Keith Black (surgeon) facts for kids
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September 13, 1957 |
Tuskegee, Alabama, United States
|Education||University of Michigan Medical School|
|Known for||Brain tumor surgery and research|
Keith L. Black (born September 13, 1957) is an American neurosurgeon specializing in the treatment of brain tumors and a prolific campaigner for funding of cancer treatment. He is chairman of the neurosurgery department and director of the Maxine Dunitz Neurosurgical Institute at Cedars-Sinai Medical Center in Los Angeles, California.
Keith Black was born in Tuskegee, Alabama. His mother, Lillian, was a teacher and his father, Robert, was the principal at a racially segregated elementary school in Auburn, Alabama; prohibited by law to integrate the student body, Black's father instead integrated the faculty, raised standards, and brought more challenging subjects to the school.
Later in his childhood, Black's parents found new jobs and relocated the family to Shaker Heights, Ohio. Black attended Shaker Heights High School. Already interested in medicine, Black was admitted to an apprenticeship program for minority students at Case Western Reserve University, and then became a teenaged lab assistant for Frederick Cross and Richard Jones (inventors of the Cross-Jones artificial heart valve) at St. Luke's Hospital in Cleveland.
At 17, he won an award in a national science competition for research on the damage done to red blood cells in patients with heart-valve replacements. He attended the University of Michigan in a program that allowed him to earn both his undergraduate degree and his medical degree in 6 years. He received his M.D. degree from the University of Michigan Medical School in 1981.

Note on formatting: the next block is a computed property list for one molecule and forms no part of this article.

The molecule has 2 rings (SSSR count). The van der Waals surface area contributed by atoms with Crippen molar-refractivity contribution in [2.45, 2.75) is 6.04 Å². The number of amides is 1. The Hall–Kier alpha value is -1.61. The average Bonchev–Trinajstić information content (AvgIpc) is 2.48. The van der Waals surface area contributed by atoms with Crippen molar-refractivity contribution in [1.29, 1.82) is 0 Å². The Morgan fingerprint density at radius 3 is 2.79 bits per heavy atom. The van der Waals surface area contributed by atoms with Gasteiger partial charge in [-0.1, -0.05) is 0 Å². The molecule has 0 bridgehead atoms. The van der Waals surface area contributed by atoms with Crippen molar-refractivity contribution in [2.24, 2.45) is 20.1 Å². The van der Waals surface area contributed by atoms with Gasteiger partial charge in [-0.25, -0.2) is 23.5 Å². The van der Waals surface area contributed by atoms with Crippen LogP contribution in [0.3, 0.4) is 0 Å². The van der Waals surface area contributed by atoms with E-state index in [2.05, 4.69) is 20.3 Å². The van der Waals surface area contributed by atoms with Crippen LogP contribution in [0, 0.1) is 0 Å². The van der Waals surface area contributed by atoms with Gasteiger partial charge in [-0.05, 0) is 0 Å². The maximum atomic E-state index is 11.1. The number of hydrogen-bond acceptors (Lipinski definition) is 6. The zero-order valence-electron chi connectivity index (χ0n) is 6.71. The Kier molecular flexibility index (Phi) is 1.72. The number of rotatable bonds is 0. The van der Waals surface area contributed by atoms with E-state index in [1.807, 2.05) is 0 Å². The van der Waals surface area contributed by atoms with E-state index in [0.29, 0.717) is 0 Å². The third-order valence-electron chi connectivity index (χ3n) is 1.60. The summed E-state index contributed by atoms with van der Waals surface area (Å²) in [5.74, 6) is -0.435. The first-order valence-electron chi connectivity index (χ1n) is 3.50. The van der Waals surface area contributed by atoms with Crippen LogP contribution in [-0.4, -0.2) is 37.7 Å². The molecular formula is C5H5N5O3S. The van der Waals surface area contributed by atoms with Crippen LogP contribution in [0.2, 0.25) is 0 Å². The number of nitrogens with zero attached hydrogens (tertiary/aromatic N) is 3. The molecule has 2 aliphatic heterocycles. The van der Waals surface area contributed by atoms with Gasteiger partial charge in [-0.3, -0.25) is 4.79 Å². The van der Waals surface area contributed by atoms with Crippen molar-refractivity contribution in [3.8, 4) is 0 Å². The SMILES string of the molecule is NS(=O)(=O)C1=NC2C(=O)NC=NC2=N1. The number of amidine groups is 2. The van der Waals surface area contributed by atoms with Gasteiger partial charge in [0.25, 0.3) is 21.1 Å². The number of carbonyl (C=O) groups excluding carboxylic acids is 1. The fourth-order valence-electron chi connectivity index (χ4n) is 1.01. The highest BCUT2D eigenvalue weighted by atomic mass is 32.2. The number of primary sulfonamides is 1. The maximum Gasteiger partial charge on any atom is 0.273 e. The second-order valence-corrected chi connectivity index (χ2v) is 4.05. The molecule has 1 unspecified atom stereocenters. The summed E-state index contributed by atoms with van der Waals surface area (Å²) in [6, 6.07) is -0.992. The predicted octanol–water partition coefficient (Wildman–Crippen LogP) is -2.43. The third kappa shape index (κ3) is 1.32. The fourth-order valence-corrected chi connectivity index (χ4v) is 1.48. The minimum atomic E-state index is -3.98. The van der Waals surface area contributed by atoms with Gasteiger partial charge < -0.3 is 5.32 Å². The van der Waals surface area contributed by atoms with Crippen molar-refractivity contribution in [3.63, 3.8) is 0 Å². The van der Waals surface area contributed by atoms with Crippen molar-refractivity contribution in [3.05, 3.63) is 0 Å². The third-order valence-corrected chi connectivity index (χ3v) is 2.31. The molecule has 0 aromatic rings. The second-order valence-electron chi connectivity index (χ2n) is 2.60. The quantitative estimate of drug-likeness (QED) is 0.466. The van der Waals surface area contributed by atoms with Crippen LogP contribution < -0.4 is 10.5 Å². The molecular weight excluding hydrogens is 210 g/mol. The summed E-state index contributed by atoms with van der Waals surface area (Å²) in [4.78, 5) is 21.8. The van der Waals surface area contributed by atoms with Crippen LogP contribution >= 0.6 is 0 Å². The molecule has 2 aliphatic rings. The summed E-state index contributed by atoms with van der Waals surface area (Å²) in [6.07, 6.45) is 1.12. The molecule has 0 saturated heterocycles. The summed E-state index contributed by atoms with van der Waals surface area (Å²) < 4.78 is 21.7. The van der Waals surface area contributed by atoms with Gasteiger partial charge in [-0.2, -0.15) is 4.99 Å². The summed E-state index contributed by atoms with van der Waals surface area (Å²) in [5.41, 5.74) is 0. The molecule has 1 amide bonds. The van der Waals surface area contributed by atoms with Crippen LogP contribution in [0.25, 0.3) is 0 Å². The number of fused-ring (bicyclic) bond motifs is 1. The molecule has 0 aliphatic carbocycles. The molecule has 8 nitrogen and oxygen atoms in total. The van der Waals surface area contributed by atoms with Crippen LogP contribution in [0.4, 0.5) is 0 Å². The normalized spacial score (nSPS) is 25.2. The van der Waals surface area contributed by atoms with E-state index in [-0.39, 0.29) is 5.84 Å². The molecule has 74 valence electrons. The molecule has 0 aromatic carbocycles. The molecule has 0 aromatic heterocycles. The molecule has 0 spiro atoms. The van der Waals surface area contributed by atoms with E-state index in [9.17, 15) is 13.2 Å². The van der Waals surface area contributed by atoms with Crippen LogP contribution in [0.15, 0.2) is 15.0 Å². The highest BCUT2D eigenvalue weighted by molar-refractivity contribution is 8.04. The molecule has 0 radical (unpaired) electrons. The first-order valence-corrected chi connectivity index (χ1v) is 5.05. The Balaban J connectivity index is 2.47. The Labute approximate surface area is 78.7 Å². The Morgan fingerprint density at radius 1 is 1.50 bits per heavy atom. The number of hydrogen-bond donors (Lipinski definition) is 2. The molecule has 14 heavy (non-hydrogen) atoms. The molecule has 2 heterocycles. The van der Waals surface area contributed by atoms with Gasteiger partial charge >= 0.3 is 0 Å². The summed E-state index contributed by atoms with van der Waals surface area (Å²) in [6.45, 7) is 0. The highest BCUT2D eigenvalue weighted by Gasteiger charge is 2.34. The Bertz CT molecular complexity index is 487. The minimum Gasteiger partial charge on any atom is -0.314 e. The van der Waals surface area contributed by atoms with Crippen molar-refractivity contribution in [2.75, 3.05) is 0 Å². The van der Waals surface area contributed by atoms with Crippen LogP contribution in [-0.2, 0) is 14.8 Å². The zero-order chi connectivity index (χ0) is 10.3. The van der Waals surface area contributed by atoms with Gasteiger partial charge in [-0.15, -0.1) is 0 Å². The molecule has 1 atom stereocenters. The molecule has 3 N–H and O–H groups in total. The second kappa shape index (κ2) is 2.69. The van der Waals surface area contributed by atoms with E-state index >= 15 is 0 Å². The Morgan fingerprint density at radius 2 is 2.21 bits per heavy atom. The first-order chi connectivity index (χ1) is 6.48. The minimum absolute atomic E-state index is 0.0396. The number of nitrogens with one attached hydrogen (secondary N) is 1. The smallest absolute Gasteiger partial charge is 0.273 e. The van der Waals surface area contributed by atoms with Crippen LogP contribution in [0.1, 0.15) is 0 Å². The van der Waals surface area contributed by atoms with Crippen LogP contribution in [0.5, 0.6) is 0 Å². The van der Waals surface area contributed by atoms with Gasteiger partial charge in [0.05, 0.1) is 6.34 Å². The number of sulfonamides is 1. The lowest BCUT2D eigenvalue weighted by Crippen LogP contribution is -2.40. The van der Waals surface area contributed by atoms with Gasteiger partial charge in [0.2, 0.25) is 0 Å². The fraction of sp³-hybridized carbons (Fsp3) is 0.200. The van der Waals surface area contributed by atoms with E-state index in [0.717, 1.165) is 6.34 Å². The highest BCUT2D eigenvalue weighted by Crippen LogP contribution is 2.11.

After serving his internship and residency at the University of Michigan, in 1987 he moved to the UCLA Medical Center in Los Angeles, where he later became head of UCLA's Comprehensive Brain Tumor Program. In 1997, after 10 years at UCLA, he moved to Cedars-Sinai Medical Center to head the Maxine Dunitz Neurosurgical Institute. He was also on the faculty of the University of California, Irvine School of Medicine from 1998 to 2003. In 2007 he opened the new Johnnie L. Cochran Jr. Brain Tumor Center at Cedars-Sinai, a research center named after the famous lawyer who had been Black's patient and supporter.
Black has been a frequent subject of media reports on medical advances in neurosurgery. He was featured in a 1996 episode of the PBS program The New Explorers entitled "Outsmarting the Brain". Esquire included him in its November 1999 "Genius Issue" as one of the "21 Most Important People of the 21st Century." He has been cited as an expert in reports about whether mobile phone use affects the incidence of brain tumors.
He is also noted for his very busy surgery schedule: a 2004 Discover article noted that he performs about 250 brain surgeries per year, and that at age 46 he had "already performed more than 4,000 brain surgeries, the medical equivalent of closing in on baseball’s all-time career hits record." (As of 2009, Black's surgery count had risen to "more than 5,000 operations for resection of brain tumors".)
In 1997, Time magazine featured Black on the cover of a special edition called "Heroes of Medicine". The accompanying article described Black's reputation as a surgeon who would operate on tumors that other doctors would not, as well as aspects of his medical research, including his discovery that the peptide bradykinin can be effective in opening the blood–brain barrier.
In 2009 Black published his autobiography, co-authored with Arnold Mann, entitled Brain Surgeon. New York Times reviewer Abigail Zuger described the book as a "fascinating, if somewhat stilted, memoir". The Publishers Weekly review commented that the book "examines racial hurdles he had to leap to become a neurosurgeon" and "alternat[es] incisive writing about incisions with his personal memoir, insightful and inspirational."
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